USC and its types were defined from two questions: “Do you usually go to the same place, the same doctor or health service when you need health care (yes or no) and “When you are sick or need health care where do you usually go”. Then, we constructed 6 outcomes: 1- Any USC- coded “no” for those who said no to the first question or go to pharmacies (no USC) and “yes” for those who go to public or private health centers, public or private home care, public or private hospitals and emergency care. 2- No USC (the opposite of having a USC); 3- Only PHC Provider-coded “no” if no USC or all sources except PHC and “yes” for PHC or home care provided by PHC; 4-Only Private Provider- coded “no” if no USC and all sources except private providers or “yes” for those who goes to outpatient private health centers or private home care; 5-Not an emergency care-coded “no” if no USC and other emergency room/urgent care or “yes” for all sources except emergency room/urgent care; 6-Only Emergency room/urgent care facility- coded “no” if no USC or all sources except emergency room/urgent and “yes” for all sources of emergency room/urgent care). The main “exposure” is whether the respondent’s household is registered as enrolled in the FHS. Of the total Brazilian population covered by the FHS (54 %), 86.6 % were registered over 1 year and 70 % had regular visits by community health workers (CHW) in the last year. In the construction of the FHS enrolment we consider 1- not enrolled; 2- incipient (those who were enrolled for less than 1 year or did not have regular visits by CHW in the last year) and 3-consolidated (those enrolled for 1 year or more and with regular visits by CHW in the last year). The adopted definition sought to address not only the time of implementation of the FHS, but a “proxy” (regular CHW visits) for systematic monitoring by the FHS team to the survey participant’s family. Other covariates (potential confounders) were used to adjust expected differences in prevalence rates of reporting a USC compared to not reporting a USC. And included: type of health care coverage- a combination of FHS and private insurance enrollment with four categories (1-none; 2- FHS enrolment only; 3- FHS enrolment and private insurance and 4- private insurance only; age; sex; self-reported skin color according to the official Brazilian census categories (white, black, pardo-someone from a mixture of skin color, that is, a person generated from some miscegenation- Asian, native Brazilian/Indigenous); educational attainment (none, less than high school completed, high school completed, more than high school); geographical area of residence (rural versus urban); state capital residence (versus elsewhere); country region (North, Northeast, South, Southeast, Central- West); self reported health status (excellent/very good/good versus fair/poor); self report of a chronic disease; and comorbidity (reporting of two or more chronic). We present descriptive statistics and bivariate analyses of USC and its different types by study covariates with Pearson chi square tests and respective p values to test for independency. We then present results of multivariable Poisson regression models for each USC outcome as the prevalence is over 10 % and adjusted prevalence ratios and 95 % confidence intervals (CI) for the association of enrollment in the FHS and USC and were estimated. Country region was used as “proxy” to the measurement of inequality in evaluating the association of FHS enrollment with USC. Historically, Brazil has marked geographical/regional inequalities such as social economical development, income distribution and distribution of public resources such as transportation, sanitation, health and educational services. Several studies demonstrate secular differences that divide the country into poorer (North and Northeast) and richer regions (South and Southeast) [19, 33, 34]. All analyses were performed using Stata version 12.1 and results incorporate appropriate weights and control for the complex sample design.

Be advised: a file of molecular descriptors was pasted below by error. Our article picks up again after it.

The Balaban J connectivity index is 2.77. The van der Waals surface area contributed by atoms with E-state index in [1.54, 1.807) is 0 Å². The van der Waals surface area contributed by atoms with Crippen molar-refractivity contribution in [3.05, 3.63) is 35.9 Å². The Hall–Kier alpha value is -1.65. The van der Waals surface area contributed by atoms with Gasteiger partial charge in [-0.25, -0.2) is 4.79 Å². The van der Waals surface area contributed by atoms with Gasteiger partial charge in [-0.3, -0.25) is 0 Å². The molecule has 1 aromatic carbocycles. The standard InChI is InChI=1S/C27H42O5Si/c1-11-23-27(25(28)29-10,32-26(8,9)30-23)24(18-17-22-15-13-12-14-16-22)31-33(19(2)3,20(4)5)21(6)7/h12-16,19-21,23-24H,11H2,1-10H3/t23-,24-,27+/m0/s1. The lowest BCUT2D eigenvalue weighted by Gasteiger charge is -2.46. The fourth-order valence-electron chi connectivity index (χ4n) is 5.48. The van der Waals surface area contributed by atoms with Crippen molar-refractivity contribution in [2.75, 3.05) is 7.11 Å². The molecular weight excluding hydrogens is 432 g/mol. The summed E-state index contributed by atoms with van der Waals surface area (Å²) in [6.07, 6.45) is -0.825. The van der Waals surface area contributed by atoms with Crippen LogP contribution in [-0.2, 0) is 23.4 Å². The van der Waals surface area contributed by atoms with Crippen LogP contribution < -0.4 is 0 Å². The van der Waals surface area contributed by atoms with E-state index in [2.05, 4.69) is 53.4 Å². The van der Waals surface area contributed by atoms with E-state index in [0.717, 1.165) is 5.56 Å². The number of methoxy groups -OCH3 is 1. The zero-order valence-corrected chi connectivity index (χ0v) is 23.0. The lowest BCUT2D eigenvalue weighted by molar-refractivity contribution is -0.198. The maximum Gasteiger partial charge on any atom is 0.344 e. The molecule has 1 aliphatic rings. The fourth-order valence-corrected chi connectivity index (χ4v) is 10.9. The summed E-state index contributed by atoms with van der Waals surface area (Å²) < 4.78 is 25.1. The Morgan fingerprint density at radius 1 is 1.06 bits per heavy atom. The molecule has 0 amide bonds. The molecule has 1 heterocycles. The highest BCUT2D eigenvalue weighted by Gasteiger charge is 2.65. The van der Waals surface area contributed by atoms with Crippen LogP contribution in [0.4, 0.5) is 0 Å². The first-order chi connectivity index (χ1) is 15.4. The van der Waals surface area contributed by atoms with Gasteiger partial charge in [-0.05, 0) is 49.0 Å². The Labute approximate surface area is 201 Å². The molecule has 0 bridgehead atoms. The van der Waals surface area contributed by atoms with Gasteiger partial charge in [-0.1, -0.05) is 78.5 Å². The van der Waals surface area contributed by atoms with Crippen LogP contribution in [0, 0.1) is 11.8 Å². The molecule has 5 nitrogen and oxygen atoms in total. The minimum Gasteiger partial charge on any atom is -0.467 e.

Results